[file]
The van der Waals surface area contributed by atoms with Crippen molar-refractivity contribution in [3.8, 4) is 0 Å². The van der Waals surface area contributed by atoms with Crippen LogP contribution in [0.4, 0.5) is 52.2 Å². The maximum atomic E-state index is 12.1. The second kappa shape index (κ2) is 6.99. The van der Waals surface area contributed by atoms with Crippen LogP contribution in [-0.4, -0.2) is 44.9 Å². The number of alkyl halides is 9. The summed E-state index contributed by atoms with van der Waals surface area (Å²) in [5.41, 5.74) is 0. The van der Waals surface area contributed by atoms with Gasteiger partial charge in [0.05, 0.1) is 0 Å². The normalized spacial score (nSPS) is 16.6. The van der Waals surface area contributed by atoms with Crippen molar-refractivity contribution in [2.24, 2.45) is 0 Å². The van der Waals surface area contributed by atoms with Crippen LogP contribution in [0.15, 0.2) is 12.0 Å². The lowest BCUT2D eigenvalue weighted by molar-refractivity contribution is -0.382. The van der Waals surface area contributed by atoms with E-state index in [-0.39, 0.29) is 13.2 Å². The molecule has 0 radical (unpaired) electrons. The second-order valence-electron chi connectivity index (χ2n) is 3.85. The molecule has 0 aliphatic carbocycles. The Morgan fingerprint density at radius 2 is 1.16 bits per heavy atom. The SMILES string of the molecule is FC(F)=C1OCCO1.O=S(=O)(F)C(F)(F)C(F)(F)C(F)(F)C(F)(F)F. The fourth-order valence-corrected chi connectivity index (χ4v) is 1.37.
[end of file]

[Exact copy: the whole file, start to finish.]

The van der Waals surface area contributed by atoms with Crippen molar-refractivity contribution in [3.8, 4) is 0 Å². The van der Waals surface area contributed by atoms with Crippen LogP contribution in [0.4, 0.5) is 52.2 Å². The maximum atomic E-state index is 12.1. The second kappa shape index (κ2) is 6.99. The van der Waals surface area contributed by atoms with Crippen LogP contribution in [-0.4, -0.2) is 44.9 Å². The number of alkyl halides is 9. The summed E-state index contributed by atoms with van der Waals surface area (Å²) in [5.41, 5.74) is 0. The van der Waals surface area contributed by atoms with Gasteiger partial charge in [0.05, 0.1) is 0 Å². The normalized spacial score (nSPS) is 16.6. The van der Waals surface area contributed by atoms with Crippen molar-refractivity contribution in [2.24, 2.45) is 0 Å². The van der Waals surface area contributed by atoms with Crippen LogP contribution in [0.15, 0.2) is 12.0 Å². The lowest BCUT2D eigenvalue weighted by molar-refractivity contribution is -0.382. The van der Waals surface area contributed by atoms with E-state index in [-0.39, 0.29) is 13.2 Å². The molecule has 0 radical (unpaired) electrons. The second-order valence-electron chi connectivity index (χ2n) is 3.85. The molecule has 0 aliphatic carbocycles. The Morgan fingerprint density at radius 2 is 1.16 bits per heavy atom. The SMILES string of the molecule is FC(F)=C1OCCO1.O=S(=O)(F)C(F)(F)C(F)(F)C(F)(F)C(F)(F)F. The fourth-order valence-corrected chi connectivity index (χ4v) is 1.37.